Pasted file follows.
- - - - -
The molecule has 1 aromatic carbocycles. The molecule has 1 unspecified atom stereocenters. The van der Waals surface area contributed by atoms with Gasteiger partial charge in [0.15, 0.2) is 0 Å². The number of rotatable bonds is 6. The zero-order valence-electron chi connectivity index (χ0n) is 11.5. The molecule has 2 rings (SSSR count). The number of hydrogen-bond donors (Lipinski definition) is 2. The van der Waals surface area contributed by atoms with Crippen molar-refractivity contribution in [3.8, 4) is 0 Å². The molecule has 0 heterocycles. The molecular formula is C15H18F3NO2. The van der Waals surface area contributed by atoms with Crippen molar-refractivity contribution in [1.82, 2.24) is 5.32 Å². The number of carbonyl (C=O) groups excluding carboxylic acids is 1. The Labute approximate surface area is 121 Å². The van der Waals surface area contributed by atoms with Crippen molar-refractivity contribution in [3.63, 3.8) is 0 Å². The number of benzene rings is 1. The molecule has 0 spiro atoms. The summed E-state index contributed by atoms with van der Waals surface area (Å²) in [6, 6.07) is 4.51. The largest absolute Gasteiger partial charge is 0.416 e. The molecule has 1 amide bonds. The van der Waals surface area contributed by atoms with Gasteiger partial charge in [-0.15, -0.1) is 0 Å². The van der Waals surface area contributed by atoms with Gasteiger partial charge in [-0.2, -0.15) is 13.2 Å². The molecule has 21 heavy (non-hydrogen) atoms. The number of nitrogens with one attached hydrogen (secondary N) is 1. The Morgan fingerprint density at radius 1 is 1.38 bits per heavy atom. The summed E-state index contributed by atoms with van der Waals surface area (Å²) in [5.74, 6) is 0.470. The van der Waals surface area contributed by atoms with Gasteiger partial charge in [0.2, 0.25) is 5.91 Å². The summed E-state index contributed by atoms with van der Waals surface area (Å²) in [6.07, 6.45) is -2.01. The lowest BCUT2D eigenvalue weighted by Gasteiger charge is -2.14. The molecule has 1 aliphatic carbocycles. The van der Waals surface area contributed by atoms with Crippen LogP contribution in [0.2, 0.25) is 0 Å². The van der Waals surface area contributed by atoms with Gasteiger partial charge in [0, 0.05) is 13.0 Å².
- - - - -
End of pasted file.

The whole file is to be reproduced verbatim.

The molecule has 1 aromatic carbocycles. The molecule has 1 unspecified atom stereocenters. The van der Waals surface area contributed by atoms with Gasteiger partial charge in [0.15, 0.2) is 0 Å². The number of rotatable bonds is 6. The zero-order valence-electron chi connectivity index (χ0n) is 11.5. The molecule has 2 rings (SSSR count). The number of hydrogen-bond donors (Lipinski definition) is 2. The van der Waals surface area contributed by atoms with Crippen molar-refractivity contribution in [3.8, 4) is 0 Å². The molecule has 0 heterocycles. The molecular formula is C15H18F3NO2. The van der Waals surface area contributed by atoms with Crippen molar-refractivity contribution in [1.82, 2.24) is 5.32 Å². The number of carbonyl (C=O) groups excluding carboxylic acids is 1. The Labute approximate surface area is 121 Å². The van der Waals surface area contributed by atoms with Crippen molar-refractivity contribution in [3.63, 3.8) is 0 Å². The number of benzene rings is 1. The molecule has 0 spiro atoms. The summed E-state index contributed by atoms with van der Waals surface area (Å²) in [6, 6.07) is 4.51. The largest absolute Gasteiger partial charge is 0.416 e. The molecule has 1 amide bonds. The van der Waals surface area contributed by atoms with Gasteiger partial charge in [-0.15, -0.1) is 0 Å². The van der Waals surface area contributed by atoms with Gasteiger partial charge in [-0.2, -0.15) is 13.2 Å². The molecule has 21 heavy (non-hydrogen) atoms. The number of nitrogens with one attached hydrogen (secondary N) is 1. The Morgan fingerprint density at radius 1 is 1.38 bits per heavy atom. The summed E-state index contributed by atoms with van der Waals surface area (Å²) in [5.74, 6) is 0.470. The van der Waals surface area contributed by atoms with Gasteiger partial charge in [0.2, 0.25) is 5.91 Å². The summed E-state index contributed by atoms with van der Waals surface area (Å²) in [6.07, 6.45) is -2.01. The lowest BCUT2D eigenvalue weighted by Gasteiger charge is -2.14. The molecule has 1 aliphatic carbocycles. The van der Waals surface area contributed by atoms with Crippen LogP contribution in [0.2, 0.25) is 0 Å². The van der Waals surface area contributed by atoms with Gasteiger partial charge in [0, 0.05) is 13.0 Å².